A Simplified Understanding of the Universe that
Presens New Paradigms for Space, Matter,
Time, Gravity, Light, and Consciousness.

There are two ways the information on the preceding pages can be used to explain gravity. As mentioned on pages 12 and 13, once enough space blocks and string particles had been manifested to fill the known universe, they would continue to expand with each new time-cell, or “now” moment, but it would not be necessary for them to divide. Although, as observers in an expanding physicality, we would have no perception of expanding, we would see the effects of such a phenomenon. With everything increasing in size, each string would be expanding toward others as the others are expanding towards it. As perceived in space-time, a collection of strings would have a tendency to hold together. The components of the nucleus of an atom would not drift apart. An object on the surface of a planet would have the tendency to remain there. Gravity would be the result of an action, not the cause of an action. Figures C and D show two adjacent objects expanding through five time segments. Figure C shows the object on the right seemingly being pushed to the right by the expansion of the object on the left. In Figure D, it appears the object on the left is being pushed to the left by the object to the right.

At any given segment of time both objects remain static with respect to each other. It is when the dimension of time is added that each of the objects expand into a portion of the space previously occupied by the other. Absolute space-time allows for the apparent interaction of the objects.

As another way of explaining gravity, we may visualize the fabric of space being a three-dimensional grid of M-length (Plank length after Big Bang) size increments and each grid line delineating a space-block. Or, we may visualize the fabric of space as a membrane surrounding each bulging space block as it expands.

The space-blocks, expanding with each successive time segment, exert a pushing force on adjacent blocks. Some strings encapsulate a volume of space. The encapsulated volume formulates the mass of the string particle. Subtracting that volume from the space-block reduces the pushing force of the block. The more mass in an area, the less pushing force in that area. The surrounding areas containing less or no mass will push that space and anything entering it toward the massive areas. This would work like high and low pressure areas in our atmosphere. The results would have the same appearance of warping space as stated in Einstein’s general theory of relativity. Any particle or wave entering a low-mass volume in an area of space that is near a massive volume area of space would be pushed toward the area containing more mass. This is another example of gravity as an effect of an action rather than a cause of an action and as a pushing force rather than a pulling force.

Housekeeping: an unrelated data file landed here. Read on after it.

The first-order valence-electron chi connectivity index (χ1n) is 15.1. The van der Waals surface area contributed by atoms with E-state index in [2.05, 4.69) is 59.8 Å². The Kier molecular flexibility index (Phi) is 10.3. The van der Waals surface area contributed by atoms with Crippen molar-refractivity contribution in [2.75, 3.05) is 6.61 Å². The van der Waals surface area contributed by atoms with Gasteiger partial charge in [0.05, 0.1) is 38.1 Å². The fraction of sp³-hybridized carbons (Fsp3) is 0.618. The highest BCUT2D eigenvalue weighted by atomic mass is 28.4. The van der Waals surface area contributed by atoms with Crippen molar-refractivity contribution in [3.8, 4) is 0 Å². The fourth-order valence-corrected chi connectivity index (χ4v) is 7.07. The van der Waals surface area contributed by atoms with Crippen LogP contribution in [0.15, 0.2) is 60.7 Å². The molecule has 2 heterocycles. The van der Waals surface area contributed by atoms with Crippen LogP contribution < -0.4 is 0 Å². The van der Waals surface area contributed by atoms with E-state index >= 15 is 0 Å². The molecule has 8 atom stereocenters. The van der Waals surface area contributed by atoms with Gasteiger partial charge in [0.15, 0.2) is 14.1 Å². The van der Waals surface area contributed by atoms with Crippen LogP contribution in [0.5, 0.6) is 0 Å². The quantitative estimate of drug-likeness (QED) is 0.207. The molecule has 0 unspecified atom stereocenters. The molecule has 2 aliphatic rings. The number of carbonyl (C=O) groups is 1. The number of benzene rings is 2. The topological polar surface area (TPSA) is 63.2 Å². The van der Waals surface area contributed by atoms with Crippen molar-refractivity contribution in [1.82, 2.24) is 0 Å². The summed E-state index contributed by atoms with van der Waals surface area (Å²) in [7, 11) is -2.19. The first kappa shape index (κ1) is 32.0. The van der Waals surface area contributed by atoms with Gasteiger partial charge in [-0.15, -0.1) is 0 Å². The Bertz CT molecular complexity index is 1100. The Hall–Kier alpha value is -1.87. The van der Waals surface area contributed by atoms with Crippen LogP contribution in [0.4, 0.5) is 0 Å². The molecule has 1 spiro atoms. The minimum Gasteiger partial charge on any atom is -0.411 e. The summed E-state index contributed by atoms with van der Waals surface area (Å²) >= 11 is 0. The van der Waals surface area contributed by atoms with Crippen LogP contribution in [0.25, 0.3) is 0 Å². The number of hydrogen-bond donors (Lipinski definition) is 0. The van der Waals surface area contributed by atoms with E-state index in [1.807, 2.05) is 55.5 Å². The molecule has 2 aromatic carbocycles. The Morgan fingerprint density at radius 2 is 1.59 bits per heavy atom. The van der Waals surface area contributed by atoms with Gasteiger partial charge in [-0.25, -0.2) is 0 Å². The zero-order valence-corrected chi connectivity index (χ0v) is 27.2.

There may be no need for the illusive particle called a graviton, the assumed messenger particle for the gravitational force. Perhaps that is why they have never been found. Gravitons are not required in Einstein’s general theory of relativity, when masses fall into each other due to the fabric of space being warped. The high and low space pressure areas described above have no need for gravitons either. The necessity for gluons, the assumed particles of the strong force, could also be eliminated. Although there is assumed evidence of their existence, there is no direct evidence.

According to recent theories, the universe is expanding at an increasing rate. To be more specific, galaxies are expanding away from each other at an increasing rate while it appears that the galaxies themselves are maintaining a consistent size. This is a demonstration of the low-mass areas between galaxies having a higher expansion pressure than the high-mass areas of galaxies.

The explanation written above of the expansion of the fabric of space works the same from sub-atomic particles to galaxies. It eliminates the need for unproven speculative particles such as gluons and gravitons.